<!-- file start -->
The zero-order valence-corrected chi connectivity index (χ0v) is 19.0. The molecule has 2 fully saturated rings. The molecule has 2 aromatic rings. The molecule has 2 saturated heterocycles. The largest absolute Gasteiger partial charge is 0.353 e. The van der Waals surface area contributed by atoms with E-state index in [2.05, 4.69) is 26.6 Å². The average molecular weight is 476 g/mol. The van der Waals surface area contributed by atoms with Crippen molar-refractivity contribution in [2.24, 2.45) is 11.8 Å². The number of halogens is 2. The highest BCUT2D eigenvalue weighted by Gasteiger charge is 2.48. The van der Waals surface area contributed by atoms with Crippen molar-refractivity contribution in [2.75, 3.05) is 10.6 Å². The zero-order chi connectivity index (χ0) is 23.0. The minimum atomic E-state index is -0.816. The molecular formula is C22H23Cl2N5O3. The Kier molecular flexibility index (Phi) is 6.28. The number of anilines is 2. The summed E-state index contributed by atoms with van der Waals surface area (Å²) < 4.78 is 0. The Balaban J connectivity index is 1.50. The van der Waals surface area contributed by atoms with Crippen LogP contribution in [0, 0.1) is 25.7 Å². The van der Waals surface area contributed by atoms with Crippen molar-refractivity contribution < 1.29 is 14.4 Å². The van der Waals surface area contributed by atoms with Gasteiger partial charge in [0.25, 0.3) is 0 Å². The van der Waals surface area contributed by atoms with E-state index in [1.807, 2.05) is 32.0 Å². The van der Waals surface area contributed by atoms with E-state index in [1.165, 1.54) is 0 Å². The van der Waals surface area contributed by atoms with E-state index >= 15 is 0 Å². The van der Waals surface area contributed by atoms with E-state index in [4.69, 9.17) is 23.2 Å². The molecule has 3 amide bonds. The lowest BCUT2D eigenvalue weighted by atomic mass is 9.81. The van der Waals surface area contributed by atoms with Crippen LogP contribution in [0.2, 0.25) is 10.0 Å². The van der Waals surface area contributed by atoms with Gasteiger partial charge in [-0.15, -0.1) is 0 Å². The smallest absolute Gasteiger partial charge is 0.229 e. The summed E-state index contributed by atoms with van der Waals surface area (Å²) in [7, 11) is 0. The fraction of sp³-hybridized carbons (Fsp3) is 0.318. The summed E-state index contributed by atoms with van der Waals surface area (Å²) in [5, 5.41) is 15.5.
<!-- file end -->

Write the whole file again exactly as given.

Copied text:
The zero-order valence-corrected chi connectivity index (χ0v) is 19.0. The molecule has 2 fully saturated rings. The molecule has 2 aromatic rings. The molecule has 2 saturated heterocycles. The largest absolute Gasteiger partial charge is 0.353 e. The van der Waals surface area contributed by atoms with E-state index in [2.05, 4.69) is 26.6 Å². The average molecular weight is 476 g/mol. The van der Waals surface area contributed by atoms with Crippen molar-refractivity contribution in [2.24, 2.45) is 11.8 Å². The number of halogens is 2. The highest BCUT2D eigenvalue weighted by Gasteiger charge is 2.48. The van der Waals surface area contributed by atoms with Crippen molar-refractivity contribution in [2.75, 3.05) is 10.6 Å². The zero-order chi connectivity index (χ0) is 23.0. The minimum atomic E-state index is -0.816. The molecular formula is C22H23Cl2N5O3. The Kier molecular flexibility index (Phi) is 6.28. The number of anilines is 2. The summed E-state index contributed by atoms with van der Waals surface area (Å²) < 4.78 is 0. The Balaban J connectivity index is 1.50. The van der Waals surface area contributed by atoms with Crippen LogP contribution in [0, 0.1) is 25.7 Å². The van der Waals surface area contributed by atoms with Crippen molar-refractivity contribution < 1.29 is 14.4 Å². The van der Waals surface area contributed by atoms with Gasteiger partial charge in [0.25, 0.3) is 0 Å². The van der Waals surface area contributed by atoms with E-state index in [1.807, 2.05) is 32.0 Å². The van der Waals surface area contributed by atoms with E-state index in [1.165, 1.54) is 0 Å². The van der Waals surface area contributed by atoms with E-state index >= 15 is 0 Å². The van der Waals surface area contributed by atoms with E-state index in [4.69, 9.17) is 23.2 Å². The molecule has 3 amide bonds. The lowest BCUT2D eigenvalue weighted by atomic mass is 9.81. The van der Waals surface area contributed by atoms with Crippen LogP contribution in [0.2, 0.25) is 10.0 Å². The van der Waals surface area contributed by atoms with Gasteiger partial charge in [-0.15, -0.1) is 0 Å². The smallest absolute Gasteiger partial charge is 0.229 e. The summed E-state index contributed by atoms with van der Waals surface area (Å²) in [7, 11) is 0. The fraction of sp³-hybridized carbons (Fsp3) is 0.318. The summed E-state index contributed by atoms with van der Waals surface area (Å²) in [5, 5.41) is 15.5.